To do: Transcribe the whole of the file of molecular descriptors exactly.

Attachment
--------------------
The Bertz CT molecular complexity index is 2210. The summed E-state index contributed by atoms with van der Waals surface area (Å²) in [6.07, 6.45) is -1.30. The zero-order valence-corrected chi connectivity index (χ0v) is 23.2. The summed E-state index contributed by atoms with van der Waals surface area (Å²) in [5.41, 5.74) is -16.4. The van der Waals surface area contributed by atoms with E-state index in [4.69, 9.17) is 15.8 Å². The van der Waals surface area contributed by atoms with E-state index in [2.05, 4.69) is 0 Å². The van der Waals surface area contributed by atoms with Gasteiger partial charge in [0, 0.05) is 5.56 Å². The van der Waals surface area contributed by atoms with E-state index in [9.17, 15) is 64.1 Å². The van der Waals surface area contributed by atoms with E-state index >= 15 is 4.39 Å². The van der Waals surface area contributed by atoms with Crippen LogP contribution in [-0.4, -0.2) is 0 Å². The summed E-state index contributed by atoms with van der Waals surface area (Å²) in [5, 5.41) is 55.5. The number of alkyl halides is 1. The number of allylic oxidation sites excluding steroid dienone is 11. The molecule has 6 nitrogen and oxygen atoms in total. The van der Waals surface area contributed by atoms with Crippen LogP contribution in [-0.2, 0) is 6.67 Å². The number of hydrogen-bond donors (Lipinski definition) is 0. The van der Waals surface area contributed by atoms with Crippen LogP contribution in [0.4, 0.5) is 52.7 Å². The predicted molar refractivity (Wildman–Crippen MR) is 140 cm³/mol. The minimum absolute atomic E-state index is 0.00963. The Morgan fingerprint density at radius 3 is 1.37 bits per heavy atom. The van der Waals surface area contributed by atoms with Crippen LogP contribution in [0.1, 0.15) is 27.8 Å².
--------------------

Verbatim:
The Bertz CT molecular complexity index is 2210. The summed E-state index contributed by atoms with van der Waals surface area (Å²) in [6.07, 6.45) is -1.30. The zero-order valence-corrected chi connectivity index (χ0v) is 23.2. The summed E-state index contributed by atoms with van der Waals surface area (Å²) in [5.41, 5.74) is -16.4. The van der Waals surface area contributed by atoms with E-state index in [4.69, 9.17) is 15.8 Å². The van der Waals surface area contributed by atoms with E-state index in [2.05, 4.69) is 0 Å². The van der Waals surface area contributed by atoms with Gasteiger partial charge in [0, 0.05) is 5.56 Å². The van der Waals surface area contributed by atoms with E-state index in [9.17, 15) is 64.1 Å². The van der Waals surface area contributed by atoms with E-state index >= 15 is 4.39 Å². The van der Waals surface area contributed by atoms with Crippen LogP contribution in [-0.4, -0.2) is 0 Å². The summed E-state index contributed by atoms with van der Waals surface area (Å²) in [5, 5.41) is 55.5. The number of alkyl halides is 1. The number of allylic oxidation sites excluding steroid dienone is 11. The molecule has 6 nitrogen and oxygen atoms in total. The van der Waals surface area contributed by atoms with Crippen LogP contribution in [-0.2, 0) is 6.67 Å². The number of hydrogen-bond donors (Lipinski definition) is 0. The van der Waals surface area contributed by atoms with Crippen LogP contribution in [0.4, 0.5) is 52.7 Å². The predicted molar refractivity (Wildman–Crippen MR) is 140 cm³/mol. The minimum absolute atomic E-state index is 0.00963. The Morgan fingerprint density at radius 3 is 1.37 bits per heavy atom. The van der Waals surface area contributed by atoms with Crippen LogP contribution in [0.1, 0.15) is 27.8 Å².